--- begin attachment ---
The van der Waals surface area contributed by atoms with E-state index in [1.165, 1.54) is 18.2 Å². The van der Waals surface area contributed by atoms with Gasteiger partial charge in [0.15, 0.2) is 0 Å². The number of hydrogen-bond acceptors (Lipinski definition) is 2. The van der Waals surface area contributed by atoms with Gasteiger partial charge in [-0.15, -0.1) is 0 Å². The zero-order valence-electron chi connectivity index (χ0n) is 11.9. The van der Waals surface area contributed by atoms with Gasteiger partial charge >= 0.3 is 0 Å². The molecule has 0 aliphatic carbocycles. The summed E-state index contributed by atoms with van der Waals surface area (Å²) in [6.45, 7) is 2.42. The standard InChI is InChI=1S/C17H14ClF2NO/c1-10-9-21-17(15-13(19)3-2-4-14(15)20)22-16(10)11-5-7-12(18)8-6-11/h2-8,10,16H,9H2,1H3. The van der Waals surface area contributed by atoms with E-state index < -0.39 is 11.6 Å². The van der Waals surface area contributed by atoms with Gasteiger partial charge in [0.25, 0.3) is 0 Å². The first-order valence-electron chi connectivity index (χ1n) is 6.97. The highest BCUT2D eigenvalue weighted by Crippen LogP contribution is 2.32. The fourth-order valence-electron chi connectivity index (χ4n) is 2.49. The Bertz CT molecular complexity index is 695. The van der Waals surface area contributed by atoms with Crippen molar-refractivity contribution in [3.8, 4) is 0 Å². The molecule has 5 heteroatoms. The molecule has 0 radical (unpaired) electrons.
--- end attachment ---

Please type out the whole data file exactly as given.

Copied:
The van der Waals surface area contributed by atoms with E-state index in [1.165, 1.54) is 18.2 Å². The van der Waals surface area contributed by atoms with Gasteiger partial charge in [0.15, 0.2) is 0 Å². The number of hydrogen-bond acceptors (Lipinski definition) is 2. The van der Waals surface area contributed by atoms with Gasteiger partial charge in [-0.15, -0.1) is 0 Å². The zero-order valence-electron chi connectivity index (χ0n) is 11.9. The van der Waals surface area contributed by atoms with Gasteiger partial charge >= 0.3 is 0 Å². The molecule has 0 aliphatic carbocycles. The summed E-state index contributed by atoms with van der Waals surface area (Å²) in [6.45, 7) is 2.42. The standard InChI is InChI=1S/C17H14ClF2NO/c1-10-9-21-17(15-13(19)3-2-4-14(15)20)22-16(10)11-5-7-12(18)8-6-11/h2-8,10,16H,9H2,1H3. The van der Waals surface area contributed by atoms with E-state index < -0.39 is 11.6 Å². The van der Waals surface area contributed by atoms with Gasteiger partial charge in [0.25, 0.3) is 0 Å². The first-order valence-electron chi connectivity index (χ1n) is 6.97. The highest BCUT2D eigenvalue weighted by Crippen LogP contribution is 2.32. The fourth-order valence-electron chi connectivity index (χ4n) is 2.49. The Bertz CT molecular complexity index is 695. The van der Waals surface area contributed by atoms with Crippen molar-refractivity contribution in [3.8, 4) is 0 Å². The molecule has 5 heteroatoms. The molecule has 0 radical (unpaired) electrons.